Immigration? Canada points the way

Immigration? Canada points the way
Psst! All that gaggle of Republican presidential aspirants looking for “solutions” to the thorny immigration issues:
Not for the first time, why not look to Canada? Our northern neighbor has had an immigration procedure as fouled up as ours, even if it does have more recent immigrants than any other country except Australia. But as of January, it turned to the practical task of sorting out that vast world out there that wants to come to North America. It is using a sieve for the qualified, rather than those standing longest in line. It has already brought in or tapped temporary residents who though unemployed were facing the end of their working visas. It will still use family reunification but it is setting out more detailed criteria.
But the new “Express Entry “takes a passive, paper-driven first-in-line system,: Immigration Minister Chris Alexander, told the Financial Times, “and replaces it with a proactive, recruitment-driven pool of talented people…”
It has also switched away from China, the Philippines and India and back to giving Ireland, Britain and Germany more preference, profiting, Ottawa hopes on a period when the U.S. seems less welcoming. [The Canadians rubbed salt in the wound in 2013 when they set up a billboard in Sillicon Valley “H-1B problems? Pivot to Canada”, anticipating their new program.] It’s true the U.S. already authorizes 85,000 high-skilled workers entry annually. But American industry sources say that is far short of demand and some high-skilled multinational companies are already speculating Canada’s new green card may attract industry as well as skilled workers..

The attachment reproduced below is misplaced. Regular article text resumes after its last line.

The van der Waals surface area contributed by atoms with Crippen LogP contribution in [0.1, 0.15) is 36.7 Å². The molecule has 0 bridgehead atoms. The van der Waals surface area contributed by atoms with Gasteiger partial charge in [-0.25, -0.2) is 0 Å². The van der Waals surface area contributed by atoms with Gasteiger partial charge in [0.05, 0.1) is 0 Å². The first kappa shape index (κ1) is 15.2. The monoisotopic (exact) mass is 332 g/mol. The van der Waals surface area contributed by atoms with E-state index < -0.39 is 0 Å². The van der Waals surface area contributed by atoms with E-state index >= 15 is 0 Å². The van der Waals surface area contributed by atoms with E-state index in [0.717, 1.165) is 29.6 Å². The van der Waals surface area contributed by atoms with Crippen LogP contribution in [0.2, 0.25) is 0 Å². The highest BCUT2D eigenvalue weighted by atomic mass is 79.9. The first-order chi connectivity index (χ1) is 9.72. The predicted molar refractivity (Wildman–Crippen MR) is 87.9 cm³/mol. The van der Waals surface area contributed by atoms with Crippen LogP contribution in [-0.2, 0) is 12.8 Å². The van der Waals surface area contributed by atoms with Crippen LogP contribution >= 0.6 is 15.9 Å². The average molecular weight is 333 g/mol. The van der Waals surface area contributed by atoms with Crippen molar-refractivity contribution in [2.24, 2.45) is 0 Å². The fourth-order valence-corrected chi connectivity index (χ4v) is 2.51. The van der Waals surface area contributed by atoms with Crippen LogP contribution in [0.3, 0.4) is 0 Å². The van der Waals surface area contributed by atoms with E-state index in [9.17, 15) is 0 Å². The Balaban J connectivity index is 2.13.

The new Canadian system dumps first-come, first-served and substitutes a rolling criteria based on demands for skilled workers. It will match perspective immigrants much faster with labor demand using a digital data bank. The data will include complete personal and work records and score applicants. If all goes well, Ottawa expects to bring in 280,000 permanent residents this year with two-thirds of them “economic immigrants”.
Critics claim the proposed system isn’t all that transparent, at least as to how the final decision-making is going to be done. There are complaints, too, that it discriminates against low-skill immigrants and will abandon some of the much touted effort to achieve diversity. But even Premier Philippe Couillard, in always argumentative Quebec, which strives for francophone migrants as its own native population dwindles at a rapid rate, has announced that his province plans to welcome more immigrants through ”the economic classes”.


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